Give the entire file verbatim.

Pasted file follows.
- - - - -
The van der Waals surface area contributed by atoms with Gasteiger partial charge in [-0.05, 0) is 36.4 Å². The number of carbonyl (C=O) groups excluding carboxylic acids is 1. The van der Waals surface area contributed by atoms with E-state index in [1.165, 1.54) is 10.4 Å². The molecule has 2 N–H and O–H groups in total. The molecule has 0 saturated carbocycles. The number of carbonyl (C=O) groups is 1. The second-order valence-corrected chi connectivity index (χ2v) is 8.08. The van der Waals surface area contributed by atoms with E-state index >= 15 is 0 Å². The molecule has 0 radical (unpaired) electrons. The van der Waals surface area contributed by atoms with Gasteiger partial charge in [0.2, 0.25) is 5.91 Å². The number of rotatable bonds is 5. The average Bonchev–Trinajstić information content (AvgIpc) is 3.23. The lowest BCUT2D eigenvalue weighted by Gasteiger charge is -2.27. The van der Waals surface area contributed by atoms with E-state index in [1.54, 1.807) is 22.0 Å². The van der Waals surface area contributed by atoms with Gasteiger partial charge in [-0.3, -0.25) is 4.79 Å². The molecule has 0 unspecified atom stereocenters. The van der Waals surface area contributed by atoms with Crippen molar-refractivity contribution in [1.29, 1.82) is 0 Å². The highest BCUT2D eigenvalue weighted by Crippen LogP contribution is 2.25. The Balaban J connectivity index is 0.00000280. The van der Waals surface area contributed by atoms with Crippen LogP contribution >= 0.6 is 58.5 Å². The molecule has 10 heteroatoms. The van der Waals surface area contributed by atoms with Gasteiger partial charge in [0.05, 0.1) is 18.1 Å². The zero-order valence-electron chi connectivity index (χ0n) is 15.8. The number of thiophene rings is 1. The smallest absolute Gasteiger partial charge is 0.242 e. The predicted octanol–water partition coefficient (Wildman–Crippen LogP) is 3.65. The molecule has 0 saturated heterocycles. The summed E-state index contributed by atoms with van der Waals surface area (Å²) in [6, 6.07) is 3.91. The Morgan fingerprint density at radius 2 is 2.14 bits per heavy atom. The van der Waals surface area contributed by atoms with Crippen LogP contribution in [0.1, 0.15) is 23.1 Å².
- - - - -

The van der Waals surface area contributed by atoms with Gasteiger partial charge in [-0.05, 0) is 36.4 Å². The number of carbonyl (C=O) groups excluding carboxylic acids is 1. The van der Waals surface area contributed by atoms with E-state index in [1.165, 1.54) is 10.4 Å². The molecule has 2 N–H and O–H groups in total. The molecule has 0 saturated carbocycles. The number of carbonyl (C=O) groups is 1. The second-order valence-corrected chi connectivity index (χ2v) is 8.08. The van der Waals surface area contributed by atoms with E-state index >= 15 is 0 Å². The molecule has 0 radical (unpaired) electrons. The van der Waals surface area contributed by atoms with Gasteiger partial charge in [0.2, 0.25) is 5.91 Å². The number of rotatable bonds is 5. The average Bonchev–Trinajstić information content (AvgIpc) is 3.23. The lowest BCUT2D eigenvalue weighted by Gasteiger charge is -2.27. The van der Waals surface area contributed by atoms with E-state index in [1.54, 1.807) is 22.0 Å². The van der Waals surface area contributed by atoms with Gasteiger partial charge in [-0.3, -0.25) is 4.79 Å². The molecule has 0 unspecified atom stereocenters. The van der Waals surface area contributed by atoms with Crippen molar-refractivity contribution in [1.29, 1.82) is 0 Å². The highest BCUT2D eigenvalue weighted by Crippen LogP contribution is 2.25. The Balaban J connectivity index is 0.00000280. The van der Waals surface area contributed by atoms with Crippen LogP contribution >= 0.6 is 58.5 Å². The molecule has 10 heteroatoms. The van der Waals surface area contributed by atoms with Gasteiger partial charge in [0.05, 0.1) is 18.1 Å². The zero-order valence-electron chi connectivity index (χ0n) is 15.8. The number of thiophene rings is 1. The smallest absolute Gasteiger partial charge is 0.242 e. The predicted octanol–water partition coefficient (Wildman–Crippen LogP) is 3.65. The molecule has 0 saturated heterocycles. The summed E-state index contributed by atoms with van der Waals surface area (Å²) in [6, 6.07) is 3.91. The Morgan fingerprint density at radius 2 is 2.14 bits per heavy atom. The van der Waals surface area contributed by atoms with Crippen LogP contribution in [0.1, 0.15) is 23.1 Å².